On the growth continuum between seeds and mature plants, microgreens lie somewhere on the “newly arrived” side, between sprouts and baby vegetables. These teensiest of seedlings pack a surprisingly nutrient-rich flavor punch.
They’re also a quick and easy way to garden. Just plant them in flats by a sunny window; in a little more than two weeks they’re ready.
Their cheery colors and concentrated flavors make them an eye-catching garnish and tangy topping for salads and soups.
Many vegetables and herbs work well as microgreens, including amaranth, mustard, kale, carrot, sweet peas, basil, cilantro and parsley. These little seedlings are highly perishable once harvested, but if grown at home, they are simple to snip and enjoy fresh at a moment’s notice.
Using Eric Franks and Jasmine Richardson’s reference book “Microgreens: A Guide to Growing Nutrient-Packed Greens” (Gibbs Smith, $24.99), I gave tried growing microgreens this month, with great success.
Here is a step-by-step guide:
• I bought three Jiffy Seed Starter kits, complete with trays of 50 peat pots, a plastic base tray and a clear dome; each tray measures about 16 by 10 inches, and about 2 1/2 inches deep. A 10-quart bag of Burpee’s organic seed starting mix made from coir, or coconut husk fiber, was enough to fill the trays. My total expense was about $20.
• Clean, sterile supplies will help avoid introducing contaminants and diseases that can infect fragile seedlings.
• Decide which types of seed to grow. My favorites are beets, because the stems are a bright red and they have an earthy taste; cilantro and basil, because of the surprisingly intense flavor of the microgreens; and pak choi, or Chinese cabbage, for the heart-shaped cotyledon leaves. Do not use seeds that have been treated with pesticides or other chemicals. I chose an assortment of mostly organic varieties, which added up to about $15.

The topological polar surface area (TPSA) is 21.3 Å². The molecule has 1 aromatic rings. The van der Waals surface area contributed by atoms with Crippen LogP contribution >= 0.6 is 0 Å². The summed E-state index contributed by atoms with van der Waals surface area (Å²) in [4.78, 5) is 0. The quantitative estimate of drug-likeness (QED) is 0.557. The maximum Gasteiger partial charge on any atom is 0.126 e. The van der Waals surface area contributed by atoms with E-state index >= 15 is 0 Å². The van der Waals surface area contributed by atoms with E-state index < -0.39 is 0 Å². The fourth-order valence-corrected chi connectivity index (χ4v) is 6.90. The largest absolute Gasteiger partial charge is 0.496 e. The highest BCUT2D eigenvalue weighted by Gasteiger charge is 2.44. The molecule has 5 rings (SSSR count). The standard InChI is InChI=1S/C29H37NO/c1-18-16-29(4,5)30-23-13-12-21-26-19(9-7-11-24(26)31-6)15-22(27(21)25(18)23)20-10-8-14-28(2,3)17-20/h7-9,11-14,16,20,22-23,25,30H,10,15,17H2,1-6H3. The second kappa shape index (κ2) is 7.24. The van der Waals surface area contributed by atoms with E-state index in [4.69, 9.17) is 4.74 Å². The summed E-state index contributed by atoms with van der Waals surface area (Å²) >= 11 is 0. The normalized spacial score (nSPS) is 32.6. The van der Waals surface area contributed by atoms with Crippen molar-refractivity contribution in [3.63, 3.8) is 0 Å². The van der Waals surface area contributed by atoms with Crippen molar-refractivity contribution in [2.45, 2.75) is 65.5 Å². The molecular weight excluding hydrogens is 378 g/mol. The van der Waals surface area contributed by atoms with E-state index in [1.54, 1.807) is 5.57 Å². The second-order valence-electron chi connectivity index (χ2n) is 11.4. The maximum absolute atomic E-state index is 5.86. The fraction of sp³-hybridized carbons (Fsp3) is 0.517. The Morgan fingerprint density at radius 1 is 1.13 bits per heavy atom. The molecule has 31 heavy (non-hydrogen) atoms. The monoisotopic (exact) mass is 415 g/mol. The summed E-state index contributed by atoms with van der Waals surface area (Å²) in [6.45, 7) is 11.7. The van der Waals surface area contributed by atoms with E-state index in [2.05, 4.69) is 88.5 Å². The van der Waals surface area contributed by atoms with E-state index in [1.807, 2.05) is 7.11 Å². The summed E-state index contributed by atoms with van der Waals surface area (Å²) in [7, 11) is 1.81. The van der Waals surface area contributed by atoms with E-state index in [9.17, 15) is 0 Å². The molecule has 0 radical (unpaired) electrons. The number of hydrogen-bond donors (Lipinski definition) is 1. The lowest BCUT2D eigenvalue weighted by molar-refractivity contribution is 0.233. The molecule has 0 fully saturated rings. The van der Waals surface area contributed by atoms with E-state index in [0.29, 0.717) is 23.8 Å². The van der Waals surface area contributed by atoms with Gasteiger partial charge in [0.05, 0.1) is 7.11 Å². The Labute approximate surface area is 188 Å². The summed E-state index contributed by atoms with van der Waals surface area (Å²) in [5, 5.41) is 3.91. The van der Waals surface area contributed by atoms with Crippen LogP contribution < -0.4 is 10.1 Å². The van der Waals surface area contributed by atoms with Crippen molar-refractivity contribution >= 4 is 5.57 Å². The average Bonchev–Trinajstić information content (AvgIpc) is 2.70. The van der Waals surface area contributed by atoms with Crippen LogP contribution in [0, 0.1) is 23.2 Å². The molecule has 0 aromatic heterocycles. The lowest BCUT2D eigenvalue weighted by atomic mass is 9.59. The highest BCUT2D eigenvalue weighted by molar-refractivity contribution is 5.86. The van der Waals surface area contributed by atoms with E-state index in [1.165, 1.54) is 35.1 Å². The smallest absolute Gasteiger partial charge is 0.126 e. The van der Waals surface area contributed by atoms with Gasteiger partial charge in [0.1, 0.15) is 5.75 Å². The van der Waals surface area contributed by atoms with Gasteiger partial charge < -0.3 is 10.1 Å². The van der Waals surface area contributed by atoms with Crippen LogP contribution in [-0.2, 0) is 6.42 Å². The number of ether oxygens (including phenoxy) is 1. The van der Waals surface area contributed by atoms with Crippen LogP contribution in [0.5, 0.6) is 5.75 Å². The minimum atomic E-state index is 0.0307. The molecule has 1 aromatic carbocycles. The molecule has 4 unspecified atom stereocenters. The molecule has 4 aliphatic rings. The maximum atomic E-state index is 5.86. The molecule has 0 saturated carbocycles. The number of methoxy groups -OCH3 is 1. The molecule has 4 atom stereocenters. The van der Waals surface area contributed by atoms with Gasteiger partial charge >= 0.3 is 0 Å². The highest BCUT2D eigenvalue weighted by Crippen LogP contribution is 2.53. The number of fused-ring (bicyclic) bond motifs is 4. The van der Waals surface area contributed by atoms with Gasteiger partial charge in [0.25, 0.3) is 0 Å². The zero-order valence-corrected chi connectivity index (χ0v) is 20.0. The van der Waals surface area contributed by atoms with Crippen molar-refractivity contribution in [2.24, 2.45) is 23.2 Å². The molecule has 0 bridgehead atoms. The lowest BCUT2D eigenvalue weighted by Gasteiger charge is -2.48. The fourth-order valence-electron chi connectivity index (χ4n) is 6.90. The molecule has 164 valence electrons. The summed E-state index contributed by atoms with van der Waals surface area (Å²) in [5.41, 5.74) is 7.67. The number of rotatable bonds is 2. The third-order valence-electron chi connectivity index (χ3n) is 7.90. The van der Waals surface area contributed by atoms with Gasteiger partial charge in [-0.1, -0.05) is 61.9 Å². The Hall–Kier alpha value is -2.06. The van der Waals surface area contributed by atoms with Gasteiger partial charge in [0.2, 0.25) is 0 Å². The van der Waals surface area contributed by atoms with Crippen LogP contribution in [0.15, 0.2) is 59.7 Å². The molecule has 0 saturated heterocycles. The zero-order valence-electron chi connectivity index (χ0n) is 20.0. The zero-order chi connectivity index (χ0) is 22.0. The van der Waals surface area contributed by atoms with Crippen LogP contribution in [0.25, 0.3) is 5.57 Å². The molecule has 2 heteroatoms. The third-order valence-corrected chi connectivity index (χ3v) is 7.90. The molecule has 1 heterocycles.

• Fill the trays with the starter mix, then lightly tamp it down and level it off. Sprinkle seeds close together, depending how densely you want your microgreens to grow. Ignore the packet directions for plant spacing because your plants will get nowhere near fully mature.
• Cover the seeds with a layer of of paper towel to aid in moisture retention for germinating seeds, then water the starter mix and seeds through the paper until damp but well-drained. Cover the tray with the plastic dome lid and place it in a sunny, warm window. In a few days, you’ll see the greens begin to peek out. Meanwhile, keep the soil and paper towels damp.
• Once the sprouts are an inch tall, gently remove the paper towels and lids. Keep watering, but sprinkle gently so you don’t knock over the microgreens.
• The first true leaves will emerge a few days after an initial pair of seed leaves. That means it’s time to harvest your micro crop. Gather them just before you want to use them by snipping off the stems close to the soil.
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